It’s YOUR Duty: 5 Ways to Protect Your Military Family Online

Sponsored by Association of Military Banks of America, Walman Optical, Engility, Delta Dental, United Concordia, US Family Health Plan

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Military communities all over the world are growing and becoming more active, thanks in part to social media. And finding information about your military family is as easy as a few mouse clicks. But are you putting your family in harm’s way by putting too much out there? 

Operational Security (OPSEC) and Personal Security (PERSEC) keep our military’s information secure and out of the hands of those who could harm us - not just in person, but online, too. Sharing things like your loved one's rank or job title, where they're stationed, or when they're returning home could get you in trouble. In some cases, even having a unit-specific sticker on your car could be a violation of OPSEC. Sharing information online, if not done safely, can be catastrophic.

Try these five simple tricks to keep your family safe online:

  1. Don’t overshare. I know what you’re thinking: “DUH.” Have you stopped to think how much you’re actually sharing on a daily basis? Take Facebook, for example. Your first and last name is listed. Along with the town of your current duty station. From there, one can search property records of the county you live in, and find your home address. Then a quick drive-by would reveal your car, complete with a Half of my Heart is in Afghanistan bumper sticker, in the driveway. So, someone knows where you live, and that you’re home alone.
     
  2. Speaking of Facebook, keep social media content basic. Yes, social media seems to be the new replacement for human interaction, but don’t put too much trust in it. Keep your social media profiles, like Facebook and Twitter, on restricted settings, and be cautious of accepting invitations to connect from people who you may not know. Under no circumstance should you share information about your deployed service member. This includes, but is not limited to, troop location and movement, departure or arrival dates and times, or photos of your deployed service member in the field. 
     
  3. What about Facetime and video chatting? Social media is great, yes. But isn’t it special seeing your deployed service member’s face? Programs like Skype and Google Hangouts offer easy-to-use options for video calling. Skype-to-Skype video calls are encrypted (meaning secure, and protected), and safeguard you from malicious eavesdropping. Google Hangouts take place over secure connections, like ‘https,’ but are not encrypted to the level of Skype communications.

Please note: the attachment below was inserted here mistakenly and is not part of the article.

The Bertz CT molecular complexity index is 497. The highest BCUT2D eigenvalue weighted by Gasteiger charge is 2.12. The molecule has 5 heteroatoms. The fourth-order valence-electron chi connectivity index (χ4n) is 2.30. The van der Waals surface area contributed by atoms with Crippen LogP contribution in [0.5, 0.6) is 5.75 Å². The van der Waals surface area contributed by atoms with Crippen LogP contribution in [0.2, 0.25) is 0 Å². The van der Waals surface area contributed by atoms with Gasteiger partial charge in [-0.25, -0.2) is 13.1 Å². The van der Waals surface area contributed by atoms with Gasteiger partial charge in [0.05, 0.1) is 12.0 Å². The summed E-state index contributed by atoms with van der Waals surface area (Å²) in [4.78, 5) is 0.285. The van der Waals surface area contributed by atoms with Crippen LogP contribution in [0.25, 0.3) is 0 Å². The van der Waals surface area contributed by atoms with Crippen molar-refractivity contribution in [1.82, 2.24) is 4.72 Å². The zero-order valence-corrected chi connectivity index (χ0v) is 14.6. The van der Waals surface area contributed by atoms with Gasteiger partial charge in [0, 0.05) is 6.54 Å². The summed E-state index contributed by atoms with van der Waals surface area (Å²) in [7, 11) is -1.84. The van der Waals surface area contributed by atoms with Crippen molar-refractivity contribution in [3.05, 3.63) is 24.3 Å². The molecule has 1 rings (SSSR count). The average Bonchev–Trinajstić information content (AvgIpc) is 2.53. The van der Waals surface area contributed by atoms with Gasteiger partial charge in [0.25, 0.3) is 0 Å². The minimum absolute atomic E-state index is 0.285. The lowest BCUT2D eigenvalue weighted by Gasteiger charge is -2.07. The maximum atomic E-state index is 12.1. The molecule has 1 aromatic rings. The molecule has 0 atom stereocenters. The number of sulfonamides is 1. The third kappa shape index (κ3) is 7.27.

4. Keep your email, and your email content, secure. Most service members have email addresses that are routed through a protected server. But emails coming from other places, like Gmail, Yahoo, or other web domains, might not be as secure. Be aware of emails from unknown or suspicious sources; these types of emails are commonly referred to as “Phishing,” and can contain a malicious link in the body of the email, which if clicked, will download malware onto your computer and into your secure files. Email content is just as important to monitor. Your service member should be aware of OPSEC and PERSEC regulations, so sharing sensitive information, like when they are coming home from a deployment, is discouraged. Rely on your unit family readiness leaders to provide this information to you.
     
  5. Use encryption when on a public Wi-Fi network. Browsing the internet while at a coffee shop, hotel, or airport seem like commonplace. But you never know who may be monitoring your internet activity when you’re using a public Wi-Fi hotspot. Apps, like Hotspot Shield, are free and easy-to-use and will establish an encrypted link, along with a proxy IP address to mask your location.  

Being aware of what you are sharing is the best bet to keep information safe. Terrorists are just as tech savvy as you and I, and in most cases, have the means and abilities to find out things about us that we didn't know they could. Protecting our Nation is the duty of our service members, protecting your military family online should be yours. Now is as good a time as any to make sure your military family’s personal information and safety are locked down and secure.

Additional tips from General Michael Hayden, former CIA Director and Cyber Security Expert, and Kevin Mandia, top Cybercrime Sleuth:

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